Iran Threatens 'Harm and Pain' to United States The United States and Iran clash at the Vienna headquarters of the International Atomic Energy Agency during a new round of talks on Tehran's nuclear program. Iran warns that the United States will feel "harm and pain" if tough measures are imposed against it by the U.N. Security Council.

Iran Threatens 'Harm and Pain' to United States

Iran Threatens 'Harm and Pain' to United States

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The United States and Iran clash at the Vienna headquarters of the International Atomic Energy Agency during a new round of talks on Tehran's nuclear program. Iran warns that the United States will feel "harm and pain" if tough measures are imposed against it by the U.N. Security Council.

Javad Vaidi, leader of Iran's delegation to the IAEA, speaks at a board of governors meeting at Vienna's U.N. headquarters March 8, 2006. Reuters hide caption

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Javad Vaidi, leader of Iran's delegation to the IAEA, speaks at a board of governors meeting at Vienna's U.N. headquarters March 8, 2006.

Reuters

MICHELE NORRIS, Host:

From NPR News, this is ALL THINGS CONSIDERED. I'm Michele Norris.

MELISSA BLOCK, Host:

And I'm Melissa Block. Efforts to broker a last-minute compromise over Iran's nuclear program appear to have failed, and the matter is headed for the U.N. Security Council. That has led to some heated rhetoric between Iran and the United States. NPR's Mike Shuster reports.

MIKE SHUSTER: Both the United States and Europe's leading powers today made strong statements at the meeting of the International Atomic Energy Agency in Vienna, all emphasizing that the time has come for the U.N. Security Council to take up the issue of Iran's nuclear ambitions. That prompted what sounded like a threat from one of Iran's chief nuclear negotiators in Vienna, Javid Vaidi.

JAVID VAIDI: We are trying to avoid confrontation. But the United States may have the power to cause harm and pain. But it's also susceptible to harm and pain. So if the United States wishes to choose that path, let the ball roll.

SHUSTER: The White House called Vaidi's comments provocative and said they only serve to isolate Iran from the rest of the world. Vaidi appeared to be responding to some heated statements made by the Bush Administration in recent days. Yesterday Vice President Cheney said Iran would face consequences if it continued down the path toward nuclear weapons. On Sunday, U.N. ambassador John Bolton had even stronger words for the government in Tehran.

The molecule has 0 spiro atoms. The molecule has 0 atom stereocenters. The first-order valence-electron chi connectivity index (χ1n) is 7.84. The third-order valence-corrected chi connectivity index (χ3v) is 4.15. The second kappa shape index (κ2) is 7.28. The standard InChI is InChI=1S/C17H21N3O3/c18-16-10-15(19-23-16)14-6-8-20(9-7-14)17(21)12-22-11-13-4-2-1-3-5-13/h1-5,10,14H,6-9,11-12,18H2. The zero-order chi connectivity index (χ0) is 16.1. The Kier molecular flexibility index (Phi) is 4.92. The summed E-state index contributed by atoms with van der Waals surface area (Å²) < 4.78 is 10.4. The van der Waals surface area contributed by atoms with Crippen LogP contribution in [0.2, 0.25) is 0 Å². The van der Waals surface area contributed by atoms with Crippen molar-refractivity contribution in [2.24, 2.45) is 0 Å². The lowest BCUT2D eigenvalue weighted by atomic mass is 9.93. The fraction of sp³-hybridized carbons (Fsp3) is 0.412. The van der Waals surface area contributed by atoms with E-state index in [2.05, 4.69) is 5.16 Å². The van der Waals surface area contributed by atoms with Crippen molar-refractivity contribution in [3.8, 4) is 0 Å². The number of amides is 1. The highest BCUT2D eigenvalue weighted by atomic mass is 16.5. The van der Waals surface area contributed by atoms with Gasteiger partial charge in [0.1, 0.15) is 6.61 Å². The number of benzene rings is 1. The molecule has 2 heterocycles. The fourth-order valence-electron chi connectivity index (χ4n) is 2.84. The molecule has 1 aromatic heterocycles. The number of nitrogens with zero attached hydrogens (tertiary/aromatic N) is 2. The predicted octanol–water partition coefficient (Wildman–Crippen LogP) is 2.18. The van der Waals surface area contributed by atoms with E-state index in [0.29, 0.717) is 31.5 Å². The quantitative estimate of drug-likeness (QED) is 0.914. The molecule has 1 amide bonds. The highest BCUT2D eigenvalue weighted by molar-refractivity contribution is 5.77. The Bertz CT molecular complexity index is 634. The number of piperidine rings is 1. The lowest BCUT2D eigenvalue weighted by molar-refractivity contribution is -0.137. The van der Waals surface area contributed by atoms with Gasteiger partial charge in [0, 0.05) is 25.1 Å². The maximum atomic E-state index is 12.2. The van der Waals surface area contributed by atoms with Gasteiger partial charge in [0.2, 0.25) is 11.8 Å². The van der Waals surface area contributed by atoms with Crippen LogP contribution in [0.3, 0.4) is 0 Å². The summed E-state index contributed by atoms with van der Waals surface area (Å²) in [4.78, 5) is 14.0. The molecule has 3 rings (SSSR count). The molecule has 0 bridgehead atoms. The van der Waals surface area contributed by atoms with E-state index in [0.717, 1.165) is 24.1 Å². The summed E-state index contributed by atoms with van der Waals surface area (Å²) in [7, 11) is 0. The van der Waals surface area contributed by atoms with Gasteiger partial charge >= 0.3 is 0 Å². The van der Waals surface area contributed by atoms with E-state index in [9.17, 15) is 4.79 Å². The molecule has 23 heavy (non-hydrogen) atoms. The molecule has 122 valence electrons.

JOHN BOLTON: The Iranian regime must be made aware that if it continues down the path of international isolation, there will be tangible and painful consequences.

SHUSTER: Last month the International Atomic Energy Agency decided to report the Iran nuclear issue to the Security Council. But, pushed by Russia and China, it decided to delay such action for a month to see if the pressure might bring about some compromise. In the last few days, a compromise proposal emerged where Iran would forego large-scale uranium enrichment for up to nine years if it were permitted to carry out small-scale enrichment of uranium. Russia appeared to embrace this approach, but the U.S., backed by Great Britain, France and Germany, was dead set against it. Russia's foreign minister, Sergei Lavrov, met in Washington yesterday with Secretary of State Rice and President Bush, but by the end of the day it was clear there was no compromise. Today, testifying before the House International Relations Committee, Under Secretary of State Nicholas Burns said the issue will be taken up in the Security Council within a matter of days.

NICHOLAS BURNS: And we believe that next Monday or Tuesday the United Nations Security Council will begin a very active debate about Iran's nuclear ambitions. That debate will be designed to shine a very large and intensive spotlight on what we believe to be a clear Iranian program.

SHUSTER: Burns said it is the intention of the United States to push for steadily escalating actions from the Security Council, up to and including economic sanctions. But American officials today were careful to put the emphasis on diplomatic action. By most intelligence estimates, Iran is many years away from acquiring a nuclear weapon. Under Secretary of State for Arms Control Robert Joseph told the House panel there is little disagreement among most member nations of the IAEA about Iran's ultimate goal.

ROBERT JOSEPH: In short, Iran is determined to acquire a nuclear weapons capability, but we are equally determined to stop it. The president has emphasized that all options are on the table to deal with this threat, but that our strong preference is to do so through effective diplomacy.

SHUSTER: Nevertheless, this week's heated rhetoric has begun to rattle some world leaders. Russia's foreign minister said today that sanctions against Iran won't work, and the IAEA's director general, Mohamed ElBaradei, called for cooler heads to prevail.

MOHAMED ELBARADEI: Everybody understands also that escalation is not going to help a situation that is highly, highly volatile right now in the Middle East. But everybody also would like to see a balance between Iran's right to use nuclear energy for peaceful purpose and assurances to the international community that that program is exclusively for peaceful purpose.

SHUSTER: Still, it looks as though some kind of confrontation may be inevitable when the Security Council finally puts Iran's nuclear program on its agenda.

Mike Shuster, NPR News.

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